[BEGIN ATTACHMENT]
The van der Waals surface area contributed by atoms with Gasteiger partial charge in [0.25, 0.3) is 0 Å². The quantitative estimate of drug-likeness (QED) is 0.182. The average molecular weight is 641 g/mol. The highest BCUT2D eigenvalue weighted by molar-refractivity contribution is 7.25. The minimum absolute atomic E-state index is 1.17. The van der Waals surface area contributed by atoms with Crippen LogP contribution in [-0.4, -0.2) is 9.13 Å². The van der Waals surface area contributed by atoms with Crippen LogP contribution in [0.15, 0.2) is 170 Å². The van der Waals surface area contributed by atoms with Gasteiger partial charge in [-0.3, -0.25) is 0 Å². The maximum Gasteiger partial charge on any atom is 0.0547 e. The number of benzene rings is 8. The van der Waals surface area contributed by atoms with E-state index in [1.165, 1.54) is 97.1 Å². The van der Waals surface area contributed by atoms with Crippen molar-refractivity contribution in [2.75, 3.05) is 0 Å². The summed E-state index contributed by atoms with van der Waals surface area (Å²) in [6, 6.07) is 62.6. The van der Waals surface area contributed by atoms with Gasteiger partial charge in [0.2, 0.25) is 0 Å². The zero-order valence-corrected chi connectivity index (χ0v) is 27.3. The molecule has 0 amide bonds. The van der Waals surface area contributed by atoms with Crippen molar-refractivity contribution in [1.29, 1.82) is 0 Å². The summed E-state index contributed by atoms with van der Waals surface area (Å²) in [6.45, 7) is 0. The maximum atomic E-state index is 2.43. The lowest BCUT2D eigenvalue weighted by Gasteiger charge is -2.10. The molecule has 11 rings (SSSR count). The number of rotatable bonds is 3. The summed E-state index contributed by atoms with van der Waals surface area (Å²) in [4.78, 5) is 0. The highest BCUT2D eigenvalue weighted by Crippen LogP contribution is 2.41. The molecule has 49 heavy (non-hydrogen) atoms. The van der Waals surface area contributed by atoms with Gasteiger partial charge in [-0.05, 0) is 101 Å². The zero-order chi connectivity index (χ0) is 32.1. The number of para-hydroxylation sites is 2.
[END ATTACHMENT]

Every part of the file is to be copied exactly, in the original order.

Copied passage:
The van der Waals surface area contributed by atoms with Gasteiger partial charge in [0.25, 0.3) is 0 Å². The quantitative estimate of drug-likeness (QED) is 0.182. The average molecular weight is 641 g/mol. The highest BCUT2D eigenvalue weighted by molar-refractivity contribution is 7.25. The minimum absolute atomic E-state index is 1.17. The van der Waals surface area contributed by atoms with Crippen LogP contribution in [-0.4, -0.2) is 9.13 Å². The van der Waals surface area contributed by atoms with Crippen LogP contribution in [0.15, 0.2) is 170 Å². The van der Waals surface area contributed by atoms with Gasteiger partial charge in [-0.3, -0.25) is 0 Å². The maximum Gasteiger partial charge on any atom is 0.0547 e. The number of benzene rings is 8. The van der Waals surface area contributed by atoms with E-state index in [1.165, 1.54) is 97.1 Å². The van der Waals surface area contributed by atoms with Crippen molar-refractivity contribution in [2.75, 3.05) is 0 Å². The summed E-state index contributed by atoms with van der Waals surface area (Å²) in [6, 6.07) is 62.6. The van der Waals surface area contributed by atoms with Gasteiger partial charge in [0.2, 0.25) is 0 Å². The zero-order valence-corrected chi connectivity index (χ0v) is 27.3. The molecule has 0 amide bonds. The van der Waals surface area contributed by atoms with Crippen molar-refractivity contribution in [1.29, 1.82) is 0 Å². The summed E-state index contributed by atoms with van der Waals surface area (Å²) in [6.45, 7) is 0. The maximum atomic E-state index is 2.43. The lowest BCUT2D eigenvalue weighted by Gasteiger charge is -2.10. The molecule has 11 rings (SSSR count). The number of rotatable bonds is 3. The summed E-state index contributed by atoms with van der Waals surface area (Å²) in [4.78, 5) is 0. The highest BCUT2D eigenvalue weighted by Crippen LogP contribution is 2.41. The molecule has 49 heavy (non-hydrogen) atoms. The van der Waals surface area contributed by atoms with Gasteiger partial charge in [-0.05, 0) is 101 Å². The zero-order chi connectivity index (χ0) is 32.1. The number of para-hydroxylation sites is 2.